All systems go: Europe's aviation is “en route” towards Hybrid-Electric Propulsion
As the 2020s kick off, short-medium range regional aviation is entering a new age where fuel-efficient turbine powered aircraft could start to be complemented by the entry-into-service of small hybrid-electric powered aircraft. Hybrid-electric propulsion is a major stepping stone towards achieving the longer-term dream of fully electric, truly carbon neutral (without offsetting) emission-free aviation for all flights (short, medium and potentially long-haul too). Aligning with Europe's Flightpath 2050 goals, Clean Sky is playing a significant role in nurturing the essential techno-bricks that are required to advance the science of hybrid-electric propulsion, keeping European aviation at the forefront.
Aviation's centre of gravity is shifting towards electrification, and the Clean Sky ecosystem plays a fundamental role in the success of that process within Europe. One of the showcase Clean Sky funded projects that is currently underway is the ambitious hybrid-electric technological demonstrator – E-Fan X. Launched by Airbus in partnership with Rolls-Royce, the programme aims to mature technology performance, safety and reliability, thereby accelerating progress on alternative propulsion.
‘When you look at the future of aviation, it is essential that alternative sustainable solutions be integrated throughout an aircraft’s lifecycle, so that fuel-burn, and ultimately CO2 emissions, are reduced,’ says Sébastien Dubois, Clean Sky Acting Head of Unit and project officer for Large Passenger Aircraft projects. ‘Clean Sky supports the equipment design and ground test campaign of the E-Fan X project, that are enabling sound assessments to be made with regards to the key challenges that we are facing.’
Airbus and Rolls-Royce have a clear roadmap that will see overall ground integration taking place over the course of 2020, in anticipation of a flight test campaign which will begin in 2021.
To give a sense of scale and context, a medium-range, single-aisle airliner would require approximately 20 megawatts of power to generate enough thrust, using electric fans, to replace conventional turbine engines. By comparison, the E-Fan X will test a hybrid-electric propulsion system capable of outputting 2 megawatts. Fundamental architectural elements of the E-Fan X demonstrator include a generator, a 3000v DC electrical distribution supply, energy storage in the form of a high-power battery pack, an electric motor (which replaces one of the aircraft's four conventional turbofan engines), and a data transmission system on the flight deck which provides flight test instrumentation with telemetry.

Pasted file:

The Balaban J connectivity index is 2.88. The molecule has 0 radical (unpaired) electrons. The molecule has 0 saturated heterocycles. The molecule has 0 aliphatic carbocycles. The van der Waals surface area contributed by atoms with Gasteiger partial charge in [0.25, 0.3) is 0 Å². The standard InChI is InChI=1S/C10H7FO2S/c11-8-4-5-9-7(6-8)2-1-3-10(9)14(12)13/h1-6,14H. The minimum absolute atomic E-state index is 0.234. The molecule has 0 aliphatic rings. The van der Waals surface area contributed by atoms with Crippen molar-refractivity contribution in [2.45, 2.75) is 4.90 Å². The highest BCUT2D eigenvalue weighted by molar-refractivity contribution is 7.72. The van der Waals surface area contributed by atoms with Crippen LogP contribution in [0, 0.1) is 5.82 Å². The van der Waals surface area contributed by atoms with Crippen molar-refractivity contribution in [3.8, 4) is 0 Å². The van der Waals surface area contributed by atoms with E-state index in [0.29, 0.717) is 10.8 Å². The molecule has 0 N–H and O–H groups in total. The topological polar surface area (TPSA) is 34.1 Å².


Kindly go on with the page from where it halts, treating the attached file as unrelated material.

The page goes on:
Stefan Stückl, Teamleader Simulation, E-Aircraft Systems at Airbus, says: ‘Noise, NOx and CO2 emissions reduction are a core part of the EU’s Horizon 2020 ambitions. Radical new technologies will be necessary to achieve these goals. For this, we need to continue the many research and development initiatives that are underway in order to identify the most promising.’
‘Clean Sky’s contribution to this challenge will be supporting Airbus and Rolls-Royce in the design, test and integration of the two megawatt generator, the power electronics, and the techno-bricks required to cool down the systems,’ says Dubois.
‘There is still a long way to go in terms of the commercialisation of this type of technology,’ he continues. ‘There is no miracle solution, the journey to decarbonise the aviation industry will be a long one. We will face numerous technological challenges in terms of the amount of energy, insulation, power generation, power transmission, propulsion systems, and in terms of the management of distributed propulsion system.’
Stückl also accentuates the benefits of the Clean Sky framework in strengthening Europe's global position in aviation, noting that: ‘Clean Sky provides a unique European platform which facilitates collaboration across the entire aerospace community in Europe. Research and development projects can be initiated and executed in a flexible and effective manner, encouraging the formation of consortia including the main players in the industry as well as SME companies.’